Man wearing face shield upside down like a pope hat seems to think it’s doing something - The Beaverton

Man wearing face shield upside down like a pope hat seems to think it’s doing something

Kingston, ON – A Queen’s Masters student who’s been spotted on multiple occasions maskless and wearing a upside down like a cute little pope hat seems to think the incorrectly worn is doing something for him.

“I know it’s upside down,” says Adam Tavares, his face shield gently waffling in the afternoon breeze. “But don’t worry. I always pull it on when I feel the presence of coronavirus.”

Tavares went on to list several public areas he considers high-risk enough to don the shield, like a vintage record shop, smaller gastropubs, or his “super sensitive but way hot” girlfriend’s house. Only in low-risk environments does he flip the shield upside down and wear it like a little satellite dish for his sweet, bald head.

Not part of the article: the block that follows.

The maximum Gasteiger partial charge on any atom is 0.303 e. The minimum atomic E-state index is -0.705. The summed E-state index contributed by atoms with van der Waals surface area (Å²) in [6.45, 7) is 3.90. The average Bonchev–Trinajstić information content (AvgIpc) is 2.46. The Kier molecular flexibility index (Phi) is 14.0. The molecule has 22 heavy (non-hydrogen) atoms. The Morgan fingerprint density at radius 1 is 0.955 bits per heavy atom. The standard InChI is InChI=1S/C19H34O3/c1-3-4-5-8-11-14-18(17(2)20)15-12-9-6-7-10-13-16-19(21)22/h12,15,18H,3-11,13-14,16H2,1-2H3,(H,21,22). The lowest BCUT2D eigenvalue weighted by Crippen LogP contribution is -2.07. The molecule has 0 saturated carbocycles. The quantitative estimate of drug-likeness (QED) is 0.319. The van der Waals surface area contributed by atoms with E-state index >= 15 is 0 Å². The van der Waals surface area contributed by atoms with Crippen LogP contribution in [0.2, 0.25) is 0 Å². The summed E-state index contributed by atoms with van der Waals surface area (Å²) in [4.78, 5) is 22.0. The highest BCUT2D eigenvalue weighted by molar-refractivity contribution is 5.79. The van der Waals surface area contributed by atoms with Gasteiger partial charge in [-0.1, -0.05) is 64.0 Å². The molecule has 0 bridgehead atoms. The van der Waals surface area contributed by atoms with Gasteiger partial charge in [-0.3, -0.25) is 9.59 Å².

But not everyone trusts Tavares’s judgement. He has been publicly shamed on multiple occasions, including a rather terse conversation at the grocery store with a woman who raised concerns about the health of her 8-year-old.

“Like, okay Karen. If you’re kid’s so immunocompromised, why is she out in public and not secreted away in an oubliette somewhere like an ugly Victorian child? Hashtag STAY HOME!” Tavares continued, nervously flipping his face shield to half mast like one of those green accountant’s visors. “People have no common sense.”

When asked about his other pandemic hygiene procedures, Tavares explained that he “just can’t even” with nitrile rubber, all hand soaps, and “the sensation of fabric or paper on [his] delicate nose skin.”

For Tavares, it’s the face shield or nothing. And thankfully, his jaunty big boy tiara has only one drawback.

“The problem is when you sneeze or cough inside the shield, the splatter gets everywhere,” He explains. “It’s really annoying. I can’t read David Foster Wallace like that.”

Tavares plans to continue his unorthodox shield practices until the virus runs its course, or until he graduates from his one-year program sometime in 2024.